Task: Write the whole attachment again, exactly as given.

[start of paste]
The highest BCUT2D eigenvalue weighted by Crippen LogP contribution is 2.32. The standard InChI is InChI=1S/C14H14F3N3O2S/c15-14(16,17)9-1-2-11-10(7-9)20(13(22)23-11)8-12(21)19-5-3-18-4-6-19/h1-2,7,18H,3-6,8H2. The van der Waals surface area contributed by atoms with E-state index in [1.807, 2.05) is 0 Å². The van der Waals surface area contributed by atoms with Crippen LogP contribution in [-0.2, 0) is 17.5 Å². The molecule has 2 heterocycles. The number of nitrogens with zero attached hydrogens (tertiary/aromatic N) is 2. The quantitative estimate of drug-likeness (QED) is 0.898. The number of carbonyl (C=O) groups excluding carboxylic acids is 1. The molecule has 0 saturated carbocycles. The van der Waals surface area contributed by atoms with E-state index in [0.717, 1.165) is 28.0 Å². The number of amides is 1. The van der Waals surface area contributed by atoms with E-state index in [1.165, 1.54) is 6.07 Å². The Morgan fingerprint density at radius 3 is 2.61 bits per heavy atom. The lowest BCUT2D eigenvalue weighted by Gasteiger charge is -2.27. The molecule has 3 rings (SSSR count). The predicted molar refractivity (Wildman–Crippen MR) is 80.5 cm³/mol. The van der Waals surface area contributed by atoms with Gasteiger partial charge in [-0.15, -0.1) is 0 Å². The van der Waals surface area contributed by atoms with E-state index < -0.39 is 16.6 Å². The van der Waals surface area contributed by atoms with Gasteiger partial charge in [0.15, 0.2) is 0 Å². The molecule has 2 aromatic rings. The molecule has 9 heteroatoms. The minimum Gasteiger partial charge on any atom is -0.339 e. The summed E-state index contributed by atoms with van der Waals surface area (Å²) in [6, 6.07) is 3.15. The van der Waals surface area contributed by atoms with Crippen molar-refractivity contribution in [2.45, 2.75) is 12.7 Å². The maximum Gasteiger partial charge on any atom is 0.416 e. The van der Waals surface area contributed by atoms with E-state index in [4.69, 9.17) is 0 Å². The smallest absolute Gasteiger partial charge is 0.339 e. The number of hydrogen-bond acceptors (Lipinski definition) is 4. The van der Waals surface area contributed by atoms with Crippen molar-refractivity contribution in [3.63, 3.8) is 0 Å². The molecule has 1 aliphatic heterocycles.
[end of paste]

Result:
The highest BCUT2D eigenvalue weighted by Crippen LogP contribution is 2.32. The standard InChI is InChI=1S/C14H14F3N3O2S/c15-14(16,17)9-1-2-11-10(7-9)20(13(22)23-11)8-12(21)19-5-3-18-4-6-19/h1-2,7,18H,3-6,8H2. The van der Waals surface area contributed by atoms with E-state index in [1.807, 2.05) is 0 Å². The van der Waals surface area contributed by atoms with Crippen LogP contribution in [-0.2, 0) is 17.5 Å². The molecule has 2 heterocycles. The number of nitrogens with zero attached hydrogens (tertiary/aromatic N) is 2. The quantitative estimate of drug-likeness (QED) is 0.898. The number of carbonyl (C=O) groups excluding carboxylic acids is 1. The molecule has 0 saturated carbocycles. The van der Waals surface area contributed by atoms with E-state index in [0.717, 1.165) is 28.0 Å². The number of amides is 1. The van der Waals surface area contributed by atoms with E-state index in [1.165, 1.54) is 6.07 Å². The Morgan fingerprint density at radius 3 is 2.61 bits per heavy atom. The lowest BCUT2D eigenvalue weighted by Gasteiger charge is -2.27. The molecule has 3 rings (SSSR count). The predicted molar refractivity (Wildman–Crippen MR) is 80.5 cm³/mol. The van der Waals surface area contributed by atoms with Gasteiger partial charge in [-0.15, -0.1) is 0 Å². The van der Waals surface area contributed by atoms with E-state index < -0.39 is 16.6 Å². The van der Waals surface area contributed by atoms with Gasteiger partial charge in [0.15, 0.2) is 0 Å². The molecule has 2 aromatic rings. The molecule has 9 heteroatoms. The minimum Gasteiger partial charge on any atom is -0.339 e. The summed E-state index contributed by atoms with van der Waals surface area (Å²) in [6, 6.07) is 3.15. The van der Waals surface area contributed by atoms with Crippen molar-refractivity contribution in [2.45, 2.75) is 12.7 Å². The maximum Gasteiger partial charge on any atom is 0.416 e. The van der Waals surface area contributed by atoms with E-state index in [4.69, 9.17) is 0 Å². The smallest absolute Gasteiger partial charge is 0.339 e. The number of hydrogen-bond acceptors (Lipinski definition) is 4. The van der Waals surface area contributed by atoms with Crippen molar-refractivity contribution in [3.63, 3.8) is 0 Å². The molecule has 1 aliphatic heterocycles.